After air temperature, grass and earth temperatures are the most commonly observed surface climatological parameters. This chapter describes the methods used to measure temperatures other than those of the air, and includes reference to the relevant WMO guidance .
The grass minimum
Why measure grass temperature? Assuming there are no obstructions to outgoing radiation to space, the lowest temperatures on a clear night will be recorded at or close to ground level, where stirring and mixing of the cooling air by wind is at its minimum. The nature of the surface, primarily whether it is a good or bad conductor of heat upwards from the earth, then determines its temperature under such conditions. Where the surface is covered by short grass, the lowest temperatures are attained just above the tips of the grass blades, because air trapped between the grass blades acts as a partial insulator to the upward heat transfer (‘heat flux’) from the warmer earth beneath.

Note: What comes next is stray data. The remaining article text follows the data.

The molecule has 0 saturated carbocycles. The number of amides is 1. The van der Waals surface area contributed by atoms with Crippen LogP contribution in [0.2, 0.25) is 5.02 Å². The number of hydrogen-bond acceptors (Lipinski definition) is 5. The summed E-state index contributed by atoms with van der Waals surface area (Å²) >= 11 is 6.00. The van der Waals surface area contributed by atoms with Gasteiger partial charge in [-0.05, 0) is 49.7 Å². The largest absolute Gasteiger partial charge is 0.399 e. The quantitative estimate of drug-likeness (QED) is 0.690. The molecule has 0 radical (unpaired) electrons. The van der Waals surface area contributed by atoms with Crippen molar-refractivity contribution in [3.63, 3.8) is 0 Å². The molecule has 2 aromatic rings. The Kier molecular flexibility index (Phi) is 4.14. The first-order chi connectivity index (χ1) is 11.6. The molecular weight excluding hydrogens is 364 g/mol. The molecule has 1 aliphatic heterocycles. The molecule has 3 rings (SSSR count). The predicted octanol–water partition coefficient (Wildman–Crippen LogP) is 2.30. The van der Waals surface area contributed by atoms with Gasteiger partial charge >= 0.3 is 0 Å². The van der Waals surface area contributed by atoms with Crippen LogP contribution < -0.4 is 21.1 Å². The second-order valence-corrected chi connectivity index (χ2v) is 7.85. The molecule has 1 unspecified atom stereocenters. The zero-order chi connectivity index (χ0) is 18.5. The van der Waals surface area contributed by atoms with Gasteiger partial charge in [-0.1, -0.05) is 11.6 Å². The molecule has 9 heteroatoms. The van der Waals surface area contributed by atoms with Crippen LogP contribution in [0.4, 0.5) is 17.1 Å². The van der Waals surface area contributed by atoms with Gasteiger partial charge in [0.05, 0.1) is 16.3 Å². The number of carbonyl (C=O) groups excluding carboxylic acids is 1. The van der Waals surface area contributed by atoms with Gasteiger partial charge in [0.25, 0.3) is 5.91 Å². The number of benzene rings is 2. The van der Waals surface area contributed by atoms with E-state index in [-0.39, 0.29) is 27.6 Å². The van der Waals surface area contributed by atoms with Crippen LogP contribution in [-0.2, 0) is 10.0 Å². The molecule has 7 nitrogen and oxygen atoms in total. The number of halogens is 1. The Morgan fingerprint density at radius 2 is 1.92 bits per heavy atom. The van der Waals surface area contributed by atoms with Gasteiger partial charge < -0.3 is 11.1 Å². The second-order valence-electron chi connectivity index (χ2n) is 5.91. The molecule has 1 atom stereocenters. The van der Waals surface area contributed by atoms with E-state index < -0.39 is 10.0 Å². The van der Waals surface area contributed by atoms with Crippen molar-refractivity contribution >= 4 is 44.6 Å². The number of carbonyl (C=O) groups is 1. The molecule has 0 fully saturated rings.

In many countries, the so-called ‘grass minimum temperature’ (or ‘grass min’) is measured using a thermometer or electrical sensor freely exposed at the tip of the grass blades (Figure 10.1). In the UK, grass minimum temperatures have been measured in this fashion since the 1850s. Recently, some AWSs have begun to monitor surface temperatures using a downward-pointing infrared sensor mounted about 2 m above ground level. Grass or surface minimum temperatures are sometimes referred to as the ‘radiation minimum’ or ‘skin temperature’.